The big idea: Should small company SmartOps sign a deal with global software giant SAP that will entail substantial risks for SmartOps but also has the potential to greatly increase its growth?
The scenario: SmartOps, a fast-growing company that develops and markets supply-chain optimization software must decide whether to enter into a re-seller agreement with SAP. It would give SmartOps access to SAP’s large sales force, which would be selling SmartOps’s software as an extensionof SAP’s main software product. At the same time, SAP would require SmartOps to pay a substantial proportion of the software selling price in commissions. SAP would also represent SmartOps’s products as part of SAP’s core capability and as such dilute SmartOps’s attempts to establish its brand in the marketplace. Other companies that marketed software products with capabilities that complemented SAP’s core offering signed similar agreements. Sridhar Tayur, founder and chief executive of SmartOps, struggled with whether to enter into such a close relationship with SAP.
To Tayur and his senior management team, it was like handing over the keys of their new sports car to someone who might take it out for a spin and never return. With this close of a relationship, SAP could steal their ideas and develop their own supply-chain optimization capability. Intellectual property theft was not an unreasonable concern. Because it would have the power to negotiate the final selling price for SmartOps’s software, SAP might also use it as a loss leader to entice customers to buy its more expensive products at full price. In that case, SmartOps would make very little per sale. The risks in this deal were enormous.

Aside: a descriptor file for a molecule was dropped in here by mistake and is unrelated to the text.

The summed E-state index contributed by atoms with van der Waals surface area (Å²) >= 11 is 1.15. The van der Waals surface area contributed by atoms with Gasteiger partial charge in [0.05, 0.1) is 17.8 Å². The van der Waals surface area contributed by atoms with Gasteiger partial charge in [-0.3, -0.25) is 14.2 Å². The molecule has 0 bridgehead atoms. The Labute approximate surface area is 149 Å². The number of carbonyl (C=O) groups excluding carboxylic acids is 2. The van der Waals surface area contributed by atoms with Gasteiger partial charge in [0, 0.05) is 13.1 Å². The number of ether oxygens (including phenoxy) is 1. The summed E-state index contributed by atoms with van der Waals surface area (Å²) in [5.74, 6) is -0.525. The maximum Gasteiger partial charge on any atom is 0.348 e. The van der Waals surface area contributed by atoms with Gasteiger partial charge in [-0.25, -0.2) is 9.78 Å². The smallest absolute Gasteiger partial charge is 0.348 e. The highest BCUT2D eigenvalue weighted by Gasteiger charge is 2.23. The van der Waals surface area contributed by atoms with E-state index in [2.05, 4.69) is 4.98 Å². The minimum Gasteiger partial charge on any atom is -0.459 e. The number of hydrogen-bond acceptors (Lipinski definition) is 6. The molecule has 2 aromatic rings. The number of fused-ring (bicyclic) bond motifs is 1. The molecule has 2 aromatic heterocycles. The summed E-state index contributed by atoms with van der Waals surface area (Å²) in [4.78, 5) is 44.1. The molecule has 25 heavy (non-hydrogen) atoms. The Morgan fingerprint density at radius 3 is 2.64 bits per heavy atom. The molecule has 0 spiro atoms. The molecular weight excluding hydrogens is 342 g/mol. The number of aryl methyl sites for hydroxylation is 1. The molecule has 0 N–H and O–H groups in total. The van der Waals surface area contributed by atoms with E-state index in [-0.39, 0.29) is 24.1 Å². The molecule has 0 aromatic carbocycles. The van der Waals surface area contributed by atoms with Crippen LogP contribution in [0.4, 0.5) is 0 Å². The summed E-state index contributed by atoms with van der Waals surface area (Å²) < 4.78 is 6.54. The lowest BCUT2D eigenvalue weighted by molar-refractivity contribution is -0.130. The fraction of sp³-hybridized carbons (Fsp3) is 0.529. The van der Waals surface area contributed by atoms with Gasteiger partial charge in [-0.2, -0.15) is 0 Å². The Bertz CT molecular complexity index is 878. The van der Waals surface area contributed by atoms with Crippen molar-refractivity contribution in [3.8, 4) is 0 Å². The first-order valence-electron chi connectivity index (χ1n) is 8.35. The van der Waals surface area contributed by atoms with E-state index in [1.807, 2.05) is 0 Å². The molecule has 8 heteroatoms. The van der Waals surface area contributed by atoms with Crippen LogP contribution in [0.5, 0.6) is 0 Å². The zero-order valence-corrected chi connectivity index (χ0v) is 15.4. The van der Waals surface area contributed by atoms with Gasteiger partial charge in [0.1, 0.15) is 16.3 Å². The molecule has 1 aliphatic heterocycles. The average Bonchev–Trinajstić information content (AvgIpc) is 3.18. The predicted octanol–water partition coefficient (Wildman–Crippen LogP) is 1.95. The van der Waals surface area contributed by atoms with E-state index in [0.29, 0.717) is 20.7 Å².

But the upside was staggering as well. SAP’s global sales force was easily more than 100 times the size of SmartOps’s. With its products on SAP’s sales sheets, if even a small percentage of SAP’s customers adopted the SmartOps solution, this would translate into a large increase in demand. Because SmartOps generally had service contracts with those who bought its products, it could gain a lucrative stream of future income not subject to commission payments to SAP.
The resolution: SmartOps signed the re-seller agreement with SAP. It included the provision that SAP could not discount SmartOps’s software to a greater extent than it discounted its own software. SmartOps would also receive additional compensation if it provided technical assistance to the SAP salesman working on the deal.
The lesson: In strategic alliances, details matter a great deal. In this marketing alliance, pricing power is important. SmartOps had to give SAP some leeway as it would know facts of a given sales situation, but it also had to protect its margins. The threat of theft was mitigated by the fact that SAP was signing deals with other vendors, who were an important part of SAP’s growth strategy. If SAP behaved badly, negative word of mouth would have undercut that strategy.
Wilcox is a professor of business administration at the University of Virginia’s Darden School of Business.